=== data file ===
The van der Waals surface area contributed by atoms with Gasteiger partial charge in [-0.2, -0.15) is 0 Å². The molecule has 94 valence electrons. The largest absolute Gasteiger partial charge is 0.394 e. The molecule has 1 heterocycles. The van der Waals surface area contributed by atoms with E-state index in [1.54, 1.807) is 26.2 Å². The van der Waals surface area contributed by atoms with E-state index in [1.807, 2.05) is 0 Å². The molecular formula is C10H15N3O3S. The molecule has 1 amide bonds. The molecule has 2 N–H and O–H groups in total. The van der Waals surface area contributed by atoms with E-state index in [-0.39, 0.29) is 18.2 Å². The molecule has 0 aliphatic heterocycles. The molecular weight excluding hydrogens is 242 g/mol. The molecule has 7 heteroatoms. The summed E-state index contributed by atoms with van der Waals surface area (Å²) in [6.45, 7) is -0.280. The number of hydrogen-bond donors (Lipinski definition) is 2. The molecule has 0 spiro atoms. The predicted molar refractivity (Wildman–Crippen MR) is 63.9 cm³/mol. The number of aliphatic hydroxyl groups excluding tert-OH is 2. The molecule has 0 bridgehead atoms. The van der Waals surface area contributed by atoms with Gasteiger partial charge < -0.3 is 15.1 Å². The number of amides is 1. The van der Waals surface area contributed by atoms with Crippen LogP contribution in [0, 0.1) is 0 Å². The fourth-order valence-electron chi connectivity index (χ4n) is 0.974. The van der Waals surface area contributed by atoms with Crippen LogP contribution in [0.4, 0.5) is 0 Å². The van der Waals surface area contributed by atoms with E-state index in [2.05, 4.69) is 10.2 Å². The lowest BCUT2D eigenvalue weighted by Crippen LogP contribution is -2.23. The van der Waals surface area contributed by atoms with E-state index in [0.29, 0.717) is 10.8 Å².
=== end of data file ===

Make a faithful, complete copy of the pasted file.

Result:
The van der Waals surface area contributed by atoms with Gasteiger partial charge in [-0.2, -0.15) is 0 Å². The molecule has 94 valence electrons. The largest absolute Gasteiger partial charge is 0.394 e. The molecule has 1 heterocycles. The van der Waals surface area contributed by atoms with E-state index in [1.54, 1.807) is 26.2 Å². The van der Waals surface area contributed by atoms with E-state index in [1.807, 2.05) is 0 Å². The molecular formula is C10H15N3O3S. The molecule has 1 amide bonds. The molecule has 2 N–H and O–H groups in total. The van der Waals surface area contributed by atoms with E-state index in [-0.39, 0.29) is 18.2 Å². The molecule has 0 aliphatic heterocycles. The molecular weight excluding hydrogens is 242 g/mol. The molecule has 7 heteroatoms. The summed E-state index contributed by atoms with van der Waals surface area (Å²) in [6.45, 7) is -0.280. The number of hydrogen-bond donors (Lipinski definition) is 2. The molecule has 0 spiro atoms. The predicted molar refractivity (Wildman–Crippen MR) is 63.9 cm³/mol. The number of aliphatic hydroxyl groups excluding tert-OH is 2. The molecule has 0 bridgehead atoms. The van der Waals surface area contributed by atoms with Gasteiger partial charge < -0.3 is 15.1 Å². The number of amides is 1. The van der Waals surface area contributed by atoms with Crippen LogP contribution in [0, 0.1) is 0 Å². The fourth-order valence-electron chi connectivity index (χ4n) is 0.974. The van der Waals surface area contributed by atoms with Crippen LogP contribution in [0.4, 0.5) is 0 Å². The van der Waals surface area contributed by atoms with E-state index in [2.05, 4.69) is 10.2 Å². The lowest BCUT2D eigenvalue weighted by Crippen LogP contribution is -2.23. The van der Waals surface area contributed by atoms with E-state index in [0.29, 0.717) is 10.8 Å².